nonverbal learning disorder: recent publications

A Teacher’s Guide to NVLD: How to Support Students with Nonverbal Learning Disability

Missing the big picture. Struggling to learn sequences and patterns. Becoming easily distracted.

What do these behaviors have in common? They’re all common signs of nonverbal learning disability (NVLD or NLD), a little understood condition characterized by deficits in visual-spatial reasoning that lead to impairment in social and/or academic functioning.For many reasons – from the condition’s not-so-accurate name to its frequent co-occurrence with other conditions – NVLD is widely misunderstood, overlooked, and misdiagnosed. At the same time, NVLD is thought to affect up to 3% of children and teens.1NVLD’s symptoms are expansive, affecting students in ways that most teachers may not realize. Nonetheless, children with NVLD need interventions that target all areas affected by the condition.To support students with NVLD, teachers must first understand what NVLD is and isn’t, and how the condition might manifest.NVLD is a proposed neurodevelopmental disorder (meaning it’s not an official diagnosis).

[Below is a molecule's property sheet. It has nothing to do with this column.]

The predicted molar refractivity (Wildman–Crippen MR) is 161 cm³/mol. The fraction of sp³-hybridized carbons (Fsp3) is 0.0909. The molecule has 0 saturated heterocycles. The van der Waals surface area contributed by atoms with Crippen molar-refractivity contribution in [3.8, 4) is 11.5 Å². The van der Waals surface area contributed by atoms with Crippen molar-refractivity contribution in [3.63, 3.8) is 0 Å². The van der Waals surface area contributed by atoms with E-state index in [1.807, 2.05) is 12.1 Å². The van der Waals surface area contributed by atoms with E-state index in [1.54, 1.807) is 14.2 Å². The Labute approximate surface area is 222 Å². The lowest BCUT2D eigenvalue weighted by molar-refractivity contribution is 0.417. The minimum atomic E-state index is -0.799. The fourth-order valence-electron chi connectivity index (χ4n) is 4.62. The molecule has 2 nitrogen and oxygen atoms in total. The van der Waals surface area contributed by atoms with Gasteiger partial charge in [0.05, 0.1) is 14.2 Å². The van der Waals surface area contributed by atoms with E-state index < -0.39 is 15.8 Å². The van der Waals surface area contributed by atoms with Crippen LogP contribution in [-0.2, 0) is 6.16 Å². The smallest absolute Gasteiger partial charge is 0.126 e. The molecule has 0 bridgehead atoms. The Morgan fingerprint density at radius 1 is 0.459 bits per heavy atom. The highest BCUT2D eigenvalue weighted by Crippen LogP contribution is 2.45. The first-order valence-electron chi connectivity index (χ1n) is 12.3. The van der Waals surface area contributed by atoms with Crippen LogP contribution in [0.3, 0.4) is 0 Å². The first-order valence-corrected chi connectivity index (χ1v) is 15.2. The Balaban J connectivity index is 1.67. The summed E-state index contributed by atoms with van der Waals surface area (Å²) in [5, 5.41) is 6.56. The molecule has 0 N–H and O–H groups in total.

It was named as such to distinguish it from language-based verbal learning problems, like dyslexia. Children with NVLD are not nonverbal; in fact, they may have average to strong verbal skills. If anything, a more appropriate name for this condition would be “developmental visual-spatial learning disorder.”[Could Your Child Have NVLD? Take This Self-Test]NVLD’s visual-spatial reasoning deficits have been linked with disturbances in the functioning of neural circuits that support visual-spatial processing.

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